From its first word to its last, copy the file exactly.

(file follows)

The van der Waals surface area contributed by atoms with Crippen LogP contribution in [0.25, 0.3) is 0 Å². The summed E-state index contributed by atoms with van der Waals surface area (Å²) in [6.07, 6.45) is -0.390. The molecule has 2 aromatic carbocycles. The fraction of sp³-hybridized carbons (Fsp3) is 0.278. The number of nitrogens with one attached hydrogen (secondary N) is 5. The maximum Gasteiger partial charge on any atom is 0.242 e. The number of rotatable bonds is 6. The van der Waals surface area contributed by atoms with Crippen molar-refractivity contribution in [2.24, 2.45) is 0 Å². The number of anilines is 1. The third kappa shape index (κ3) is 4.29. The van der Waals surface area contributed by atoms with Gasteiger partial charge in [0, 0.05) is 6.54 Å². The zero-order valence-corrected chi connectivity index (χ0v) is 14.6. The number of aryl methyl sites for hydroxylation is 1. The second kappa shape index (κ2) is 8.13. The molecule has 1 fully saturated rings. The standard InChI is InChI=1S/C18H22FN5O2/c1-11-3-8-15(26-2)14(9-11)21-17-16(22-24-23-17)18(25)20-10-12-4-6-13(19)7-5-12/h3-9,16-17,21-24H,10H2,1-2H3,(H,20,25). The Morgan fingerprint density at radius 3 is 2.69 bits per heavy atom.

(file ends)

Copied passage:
The van der Waals surface area contributed by atoms with Crippen LogP contribution in [0.25, 0.3) is 0 Å². The summed E-state index contributed by atoms with van der Waals surface area (Å²) in [6.07, 6.45) is -0.390. The molecule has 2 aromatic carbocycles. The fraction of sp³-hybridized carbons (Fsp3) is 0.278. The number of nitrogens with one attached hydrogen (secondary N) is 5. The maximum Gasteiger partial charge on any atom is 0.242 e. The number of rotatable bonds is 6. The van der Waals surface area contributed by atoms with Crippen molar-refractivity contribution in [2.24, 2.45) is 0 Å². The number of anilines is 1. The third kappa shape index (κ3) is 4.29. The van der Waals surface area contributed by atoms with Gasteiger partial charge in [0, 0.05) is 6.54 Å². The zero-order valence-corrected chi connectivity index (χ0v) is 14.6. The number of aryl methyl sites for hydroxylation is 1. The second kappa shape index (κ2) is 8.13. The molecule has 1 fully saturated rings. The standard InChI is InChI=1S/C18H22FN5O2/c1-11-3-8-15(26-2)14(9-11)21-17-16(22-24-23-17)18(25)20-10-12-4-6-13(19)7-5-12/h3-9,16-17,21-24H,10H2,1-2H3,(H,20,25). The Morgan fingerprint density at radius 3 is 2.69 bits per heavy atom.